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Topic: in what sense is a limit a functor?
Replies: 2   Last Post: May 28, 2006 9:30 PM

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Colin McLarty

Posts: 11
Registered: 3/3/06
Re: in what sense is a limit a functor?
Posted: Apr 12, 2006 10:30 AM
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Whether this takes the axiom of choice depends on exactly what version
you want, and on what foundation, but basically yes the general result
requires the axiom of choice. So the object part of a lim functor is a
bit of a mystery as you say.

The arrow part, though, is no mystery. So it is not a question of
anafunctors or pseudo-functors. Once you have chosen one limit L for a
diagram F and another L' for a diagram F', then each natural
transformation F-->F' induces a unique cone to F' from L and thus a
unique arrow from L to L' commuting with the cones. This cone
commuting condition obviously gets along with composition of natural
transformations so it takes composite diagram transformations to the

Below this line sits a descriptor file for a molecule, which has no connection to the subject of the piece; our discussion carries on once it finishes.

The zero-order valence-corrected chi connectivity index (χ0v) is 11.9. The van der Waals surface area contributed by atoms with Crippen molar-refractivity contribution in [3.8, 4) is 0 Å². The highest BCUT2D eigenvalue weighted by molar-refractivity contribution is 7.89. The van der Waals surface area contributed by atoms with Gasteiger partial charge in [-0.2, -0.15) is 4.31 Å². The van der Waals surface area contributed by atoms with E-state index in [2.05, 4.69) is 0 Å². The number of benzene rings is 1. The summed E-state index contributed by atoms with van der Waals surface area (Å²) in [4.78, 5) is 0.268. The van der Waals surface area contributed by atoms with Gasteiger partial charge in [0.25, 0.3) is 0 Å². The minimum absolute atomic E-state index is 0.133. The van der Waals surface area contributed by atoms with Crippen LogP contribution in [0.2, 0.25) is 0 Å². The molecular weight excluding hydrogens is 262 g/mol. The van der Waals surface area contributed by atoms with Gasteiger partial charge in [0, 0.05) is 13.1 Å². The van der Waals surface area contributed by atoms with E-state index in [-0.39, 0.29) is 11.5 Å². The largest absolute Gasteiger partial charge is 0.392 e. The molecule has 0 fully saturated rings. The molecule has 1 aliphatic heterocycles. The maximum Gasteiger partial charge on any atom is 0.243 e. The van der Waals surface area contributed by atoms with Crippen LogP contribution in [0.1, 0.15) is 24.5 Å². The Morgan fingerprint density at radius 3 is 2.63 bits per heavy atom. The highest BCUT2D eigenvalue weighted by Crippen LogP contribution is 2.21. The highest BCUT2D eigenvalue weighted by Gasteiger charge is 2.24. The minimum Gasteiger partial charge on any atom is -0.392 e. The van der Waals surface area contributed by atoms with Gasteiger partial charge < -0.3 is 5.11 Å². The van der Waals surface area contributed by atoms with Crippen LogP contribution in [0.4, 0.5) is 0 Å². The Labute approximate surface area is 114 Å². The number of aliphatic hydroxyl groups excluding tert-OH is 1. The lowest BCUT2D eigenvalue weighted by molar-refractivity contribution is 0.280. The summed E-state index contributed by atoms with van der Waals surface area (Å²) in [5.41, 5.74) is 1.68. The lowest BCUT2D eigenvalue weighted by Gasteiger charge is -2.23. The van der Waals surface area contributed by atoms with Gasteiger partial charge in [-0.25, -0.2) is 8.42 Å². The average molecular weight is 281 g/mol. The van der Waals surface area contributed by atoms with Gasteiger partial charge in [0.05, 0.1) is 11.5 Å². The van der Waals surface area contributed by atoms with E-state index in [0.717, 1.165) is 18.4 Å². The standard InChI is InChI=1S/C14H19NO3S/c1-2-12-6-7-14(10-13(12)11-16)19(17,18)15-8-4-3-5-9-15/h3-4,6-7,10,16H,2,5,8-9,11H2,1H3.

strict composites of the induced arrows between limits.

Pseudo-functors arise in a related stituation using fibered categories,
where you sort of think of cartesian arrows as pullback diagrams yet
they do not give strict functors. But in general cartesian arrows are
actually not defined as pullbacks and even in cases where they are
defined as pullbacks the functoriality problem is not about a
functorial selection of pullbacks. It is about making pasting of
pullback squares into a functor. That is another problem. When you
just want to look at limits of diagrams of a given shape J in a given
category C, you can choose one selected representative of each in a
strictly functorial way if you want to.

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